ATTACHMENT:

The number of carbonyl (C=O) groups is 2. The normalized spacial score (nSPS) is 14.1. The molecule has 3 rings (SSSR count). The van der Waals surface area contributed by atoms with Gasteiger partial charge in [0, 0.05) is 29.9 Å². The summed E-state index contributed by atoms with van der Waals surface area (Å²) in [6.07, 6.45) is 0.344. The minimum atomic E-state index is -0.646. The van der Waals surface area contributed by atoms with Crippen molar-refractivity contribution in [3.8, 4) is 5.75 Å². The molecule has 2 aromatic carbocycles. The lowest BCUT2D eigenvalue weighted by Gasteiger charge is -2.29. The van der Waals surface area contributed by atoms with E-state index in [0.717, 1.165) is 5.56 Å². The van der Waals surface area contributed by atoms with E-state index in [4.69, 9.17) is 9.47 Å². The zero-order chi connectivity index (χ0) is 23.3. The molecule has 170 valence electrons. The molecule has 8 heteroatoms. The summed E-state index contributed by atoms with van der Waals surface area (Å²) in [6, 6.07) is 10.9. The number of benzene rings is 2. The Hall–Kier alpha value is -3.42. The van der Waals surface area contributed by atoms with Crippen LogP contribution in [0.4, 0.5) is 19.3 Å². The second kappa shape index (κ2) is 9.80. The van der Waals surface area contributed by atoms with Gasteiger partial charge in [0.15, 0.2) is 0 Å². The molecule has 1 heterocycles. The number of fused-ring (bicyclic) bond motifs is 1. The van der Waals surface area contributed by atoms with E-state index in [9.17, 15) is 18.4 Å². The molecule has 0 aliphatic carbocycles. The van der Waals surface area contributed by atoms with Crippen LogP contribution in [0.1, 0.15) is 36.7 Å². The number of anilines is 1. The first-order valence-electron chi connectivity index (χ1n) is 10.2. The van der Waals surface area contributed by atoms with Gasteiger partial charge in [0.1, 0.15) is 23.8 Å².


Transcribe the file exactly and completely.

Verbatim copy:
The number of carbonyl (C=O) groups is 2. The normalized spacial score (nSPS) is 14.1. The molecule has 3 rings (SSSR count). The van der Waals surface area contributed by atoms with Gasteiger partial charge in [0, 0.05) is 29.9 Å². The summed E-state index contributed by atoms with van der Waals surface area (Å²) in [6.07, 6.45) is 0.344. The minimum atomic E-state index is -0.646. The van der Waals surface area contributed by atoms with Crippen molar-refractivity contribution in [3.8, 4) is 5.75 Å². The molecule has 2 aromatic carbocycles. The lowest BCUT2D eigenvalue weighted by Gasteiger charge is -2.29. The van der Waals surface area contributed by atoms with E-state index in [0.717, 1.165) is 5.56 Å². The van der Waals surface area contributed by atoms with E-state index in [4.69, 9.17) is 9.47 Å². The zero-order chi connectivity index (χ0) is 23.3. The molecule has 170 valence electrons. The molecule has 8 heteroatoms. The summed E-state index contributed by atoms with van der Waals surface area (Å²) in [6, 6.07) is 10.9. The number of benzene rings is 2. The Hall–Kier alpha value is -3.42. The van der Waals surface area contributed by atoms with Crippen LogP contribution in [0.4, 0.5) is 19.3 Å². The second kappa shape index (κ2) is 9.80. The van der Waals surface area contributed by atoms with Gasteiger partial charge in [0.15, 0.2) is 0 Å². The molecule has 1 heterocycles. The number of fused-ring (bicyclic) bond motifs is 1. The van der Waals surface area contributed by atoms with E-state index in [9.17, 15) is 18.4 Å². The molecule has 0 aliphatic carbocycles. The van der Waals surface area contributed by atoms with Crippen LogP contribution in [0.1, 0.15) is 36.7 Å². The number of anilines is 1. The first-order valence-electron chi connectivity index (χ1n) is 10.2. The van der Waals surface area contributed by atoms with Gasteiger partial charge in [0.1, 0.15) is 23.8 Å².